you haven’t seen in awhile, like climbing in bed with you at night. Even

language might regress–you might hear “baby talk”, or find that early literacy

or math skills seem to have suddenly disappeared.


Try not to worry about these changes. Instead, meet children where they are.

If your three-year-old suddenly wants to be rocked to sleep again, try to

accommodate her if you can (or offer a compromise: “I can rock you for five

minutes, and then I will tuck you into your bed and kiss you goodnight.”)

Forgo structured academic activities–instead, spend more time reading

together and talking about things you see and do together, building language,

literacy, and math skills in your everyday interactions instead. Offer familiar

foods, keep your days simple, and offer lots and lots of opportunity to play.

Take the opportunity to nurture your little ones and hold them tight just a little

longer. Over time, most children will go back to their more grown-up ways as

things start to feel more normal.


Doing art outside allows for more space and less structure.

3. Attend to your own emotional well-being.

Author and advocate L.R. Knost wrote, “When little people are overwhelmed

by big emotions, it’s our job to share our calm, not join their chaos.” This can

be exceptionally difficult to do when we don’t have much calm to share!

During challenging times, it is critical that adults caring for children also care

for ourselves so that challenging behaviors don’t overwhelm us when they


The best way to attend to your own emotional well-being varies widely,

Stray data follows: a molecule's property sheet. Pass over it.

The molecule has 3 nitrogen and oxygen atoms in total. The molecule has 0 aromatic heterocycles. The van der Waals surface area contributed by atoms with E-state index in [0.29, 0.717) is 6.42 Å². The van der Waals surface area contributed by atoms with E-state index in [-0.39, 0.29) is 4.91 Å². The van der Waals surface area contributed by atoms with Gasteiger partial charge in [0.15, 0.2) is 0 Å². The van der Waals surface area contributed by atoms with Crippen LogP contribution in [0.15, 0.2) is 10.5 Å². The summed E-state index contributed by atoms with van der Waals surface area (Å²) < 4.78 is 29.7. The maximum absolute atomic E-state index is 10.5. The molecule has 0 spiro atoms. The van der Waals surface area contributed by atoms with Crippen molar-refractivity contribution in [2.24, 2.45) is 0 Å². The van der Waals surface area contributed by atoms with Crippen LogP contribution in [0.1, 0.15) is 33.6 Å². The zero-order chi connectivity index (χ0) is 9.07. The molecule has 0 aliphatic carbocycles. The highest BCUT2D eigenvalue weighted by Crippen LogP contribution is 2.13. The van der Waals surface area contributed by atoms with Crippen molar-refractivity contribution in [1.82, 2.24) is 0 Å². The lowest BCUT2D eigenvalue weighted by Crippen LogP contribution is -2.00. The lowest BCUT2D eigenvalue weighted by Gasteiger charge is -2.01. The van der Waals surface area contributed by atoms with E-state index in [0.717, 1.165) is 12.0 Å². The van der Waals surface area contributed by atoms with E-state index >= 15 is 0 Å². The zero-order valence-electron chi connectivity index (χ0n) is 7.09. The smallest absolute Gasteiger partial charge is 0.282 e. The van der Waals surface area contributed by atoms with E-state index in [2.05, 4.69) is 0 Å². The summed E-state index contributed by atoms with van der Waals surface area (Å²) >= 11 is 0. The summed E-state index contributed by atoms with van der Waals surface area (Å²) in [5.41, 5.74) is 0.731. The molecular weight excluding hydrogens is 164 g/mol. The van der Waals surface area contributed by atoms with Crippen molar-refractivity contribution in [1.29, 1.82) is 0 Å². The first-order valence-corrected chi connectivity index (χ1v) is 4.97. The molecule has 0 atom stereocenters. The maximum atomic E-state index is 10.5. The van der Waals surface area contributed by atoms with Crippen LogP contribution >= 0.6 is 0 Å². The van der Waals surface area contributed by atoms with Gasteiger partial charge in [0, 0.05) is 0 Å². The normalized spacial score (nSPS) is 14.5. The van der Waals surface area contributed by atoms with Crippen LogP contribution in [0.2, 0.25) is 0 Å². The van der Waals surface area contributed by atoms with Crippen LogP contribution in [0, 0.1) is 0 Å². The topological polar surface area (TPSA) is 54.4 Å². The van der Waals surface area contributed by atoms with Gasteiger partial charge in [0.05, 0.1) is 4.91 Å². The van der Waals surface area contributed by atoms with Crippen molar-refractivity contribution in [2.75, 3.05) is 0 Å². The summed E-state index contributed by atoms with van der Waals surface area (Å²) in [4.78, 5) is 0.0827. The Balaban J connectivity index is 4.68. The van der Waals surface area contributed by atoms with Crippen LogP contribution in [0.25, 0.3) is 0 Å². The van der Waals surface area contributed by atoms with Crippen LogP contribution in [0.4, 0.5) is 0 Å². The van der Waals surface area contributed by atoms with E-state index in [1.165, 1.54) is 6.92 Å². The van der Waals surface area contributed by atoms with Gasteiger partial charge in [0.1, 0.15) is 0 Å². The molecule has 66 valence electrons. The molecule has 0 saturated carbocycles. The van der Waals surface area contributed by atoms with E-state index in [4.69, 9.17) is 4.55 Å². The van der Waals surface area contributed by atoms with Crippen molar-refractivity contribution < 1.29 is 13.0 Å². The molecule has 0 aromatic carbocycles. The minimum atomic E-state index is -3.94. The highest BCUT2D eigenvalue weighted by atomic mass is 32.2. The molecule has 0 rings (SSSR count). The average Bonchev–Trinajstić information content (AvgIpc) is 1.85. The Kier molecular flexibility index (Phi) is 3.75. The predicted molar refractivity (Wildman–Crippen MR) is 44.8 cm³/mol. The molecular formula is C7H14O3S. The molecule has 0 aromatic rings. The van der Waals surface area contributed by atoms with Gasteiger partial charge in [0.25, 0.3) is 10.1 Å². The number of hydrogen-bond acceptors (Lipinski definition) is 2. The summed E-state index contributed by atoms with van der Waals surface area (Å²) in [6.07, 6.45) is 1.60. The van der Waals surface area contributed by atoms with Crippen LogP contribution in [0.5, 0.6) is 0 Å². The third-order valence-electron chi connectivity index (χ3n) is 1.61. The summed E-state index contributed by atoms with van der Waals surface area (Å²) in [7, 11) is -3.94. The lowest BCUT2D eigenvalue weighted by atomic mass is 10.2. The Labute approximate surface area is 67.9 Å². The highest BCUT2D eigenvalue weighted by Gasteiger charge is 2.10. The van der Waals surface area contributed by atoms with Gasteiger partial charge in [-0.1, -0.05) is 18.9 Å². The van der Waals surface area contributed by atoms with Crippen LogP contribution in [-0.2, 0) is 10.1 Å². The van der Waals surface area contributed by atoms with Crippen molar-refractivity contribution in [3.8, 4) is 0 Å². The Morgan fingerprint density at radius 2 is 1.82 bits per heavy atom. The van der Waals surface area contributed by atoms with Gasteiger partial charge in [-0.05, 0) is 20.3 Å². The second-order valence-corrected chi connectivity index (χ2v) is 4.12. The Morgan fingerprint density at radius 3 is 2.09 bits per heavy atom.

depending on your temperament and circumstances–there is no one-size-fitsall

solution. For most people, extra attention to good sleep, nutritious food,

and healthy movement are a good start. Reaching out with phone calls or

video chats to people who can support and nurture us emotionally is also a

great strategy for maintaining emotional balance, as is limiting time spent on

social media. No matter which strategy you choose, the most important thing

is that you take time daily to recharge, even if just for a few minutes.

Here are a few good places to look for ideas for self-care:

Young Children at Home during the COVID-19 Outbreak: The

Importance of Self-Care from ZERO TO THREE

Stress and Coping from the Centers for Disease Control and Prevention

Fifty Ways to Take a Break – a free printable infographic you can hang

up at home!

Take good care of you–your work with children is so important, and your wellbeing

matters, too!

It’s Friday and it has been a long week for Angela—she is looking forward to

time to rest and recharge over the weekend. In the evening, she and her

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husband cook a special meal and put on a favorite cartoon for Joshua while

the adults eat together and reconnect. Afterwards, her husband puts Joshua

to bed while she takes a long bath, listening to her favorite music and letting

her body relax. She heads to bed early, catching up on much needed sleep

so she’s ready to be fully present with her family the next day.

Reference List

Fiechtner, J., Forrester, M., & Albrecht, K. Five parenting strategies to support

emotional development. (2018). Tomball, Texas: Innovations in ECE Press.

Forrester, M. & Albrecht, K. Social emotional tools for life: an early childhood

teacher’s guide to supporting strong emotional foundations and successful

social relationships. (2014). Tomball, Texas: Innovations in ECE Press.

By Jennifer Fiechtner

Topics: Social Emotional Development, Professional Development

Date: May 12, 2020



Jennifer Fiechtner is a writer, editor, and educator. She is

the author of Five Parenting Strategies to Support

Emotional Development and the editor of Social

Emotional Tools for Life: An Early Childhood Teacher’s Guide. You can

find out more at